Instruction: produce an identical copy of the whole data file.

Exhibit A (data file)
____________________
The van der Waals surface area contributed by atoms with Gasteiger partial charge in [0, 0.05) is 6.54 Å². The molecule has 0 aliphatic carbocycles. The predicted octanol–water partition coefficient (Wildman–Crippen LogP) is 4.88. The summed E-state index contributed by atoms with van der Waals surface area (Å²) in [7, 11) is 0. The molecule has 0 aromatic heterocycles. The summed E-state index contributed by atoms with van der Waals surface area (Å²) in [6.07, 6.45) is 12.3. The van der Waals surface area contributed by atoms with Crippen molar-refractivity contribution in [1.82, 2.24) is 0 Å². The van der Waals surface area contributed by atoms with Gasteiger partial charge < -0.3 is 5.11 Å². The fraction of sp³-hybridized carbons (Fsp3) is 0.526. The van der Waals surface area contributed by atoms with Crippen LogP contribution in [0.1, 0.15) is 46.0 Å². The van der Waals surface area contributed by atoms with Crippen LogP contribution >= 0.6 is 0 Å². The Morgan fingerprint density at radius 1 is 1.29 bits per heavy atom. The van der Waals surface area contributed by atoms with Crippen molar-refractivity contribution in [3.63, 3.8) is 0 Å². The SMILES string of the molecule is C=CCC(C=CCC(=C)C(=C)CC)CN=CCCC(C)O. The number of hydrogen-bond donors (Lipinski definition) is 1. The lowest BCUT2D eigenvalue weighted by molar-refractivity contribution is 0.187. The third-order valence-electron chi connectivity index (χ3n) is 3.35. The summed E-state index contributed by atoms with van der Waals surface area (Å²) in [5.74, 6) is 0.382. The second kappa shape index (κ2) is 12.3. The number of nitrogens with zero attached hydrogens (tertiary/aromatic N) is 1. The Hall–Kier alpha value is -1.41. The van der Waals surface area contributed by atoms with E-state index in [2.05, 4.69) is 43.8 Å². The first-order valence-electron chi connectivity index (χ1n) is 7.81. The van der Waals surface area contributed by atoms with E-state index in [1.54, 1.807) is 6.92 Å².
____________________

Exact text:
The van der Waals surface area contributed by atoms with Gasteiger partial charge in [0, 0.05) is 6.54 Å². The molecule has 0 aliphatic carbocycles. The predicted octanol–water partition coefficient (Wildman–Crippen LogP) is 4.88. The summed E-state index contributed by atoms with van der Waals surface area (Å²) in [7, 11) is 0. The molecule has 0 aromatic heterocycles. The summed E-state index contributed by atoms with van der Waals surface area (Å²) in [6.07, 6.45) is 12.3. The van der Waals surface area contributed by atoms with Crippen molar-refractivity contribution in [1.82, 2.24) is 0 Å². The van der Waals surface area contributed by atoms with Gasteiger partial charge < -0.3 is 5.11 Å². The fraction of sp³-hybridized carbons (Fsp3) is 0.526. The van der Waals surface area contributed by atoms with Crippen LogP contribution in [0.1, 0.15) is 46.0 Å². The van der Waals surface area contributed by atoms with Crippen LogP contribution >= 0.6 is 0 Å². The Morgan fingerprint density at radius 1 is 1.29 bits per heavy atom. The van der Waals surface area contributed by atoms with Crippen molar-refractivity contribution in [3.63, 3.8) is 0 Å². The SMILES string of the molecule is C=CCC(C=CCC(=C)C(=C)CC)CN=CCCC(C)O. The number of hydrogen-bond donors (Lipinski definition) is 1. The lowest BCUT2D eigenvalue weighted by molar-refractivity contribution is 0.187. The third-order valence-electron chi connectivity index (χ3n) is 3.35. The summed E-state index contributed by atoms with van der Waals surface area (Å²) in [5.74, 6) is 0.382. The second kappa shape index (κ2) is 12.3. The number of nitrogens with zero attached hydrogens (tertiary/aromatic N) is 1. The Hall–Kier alpha value is -1.41. The van der Waals surface area contributed by atoms with E-state index in [2.05, 4.69) is 43.8 Å². The first-order valence-electron chi connectivity index (χ1n) is 7.81. The van der Waals surface area contributed by atoms with E-state index in [1.54, 1.807) is 6.92 Å².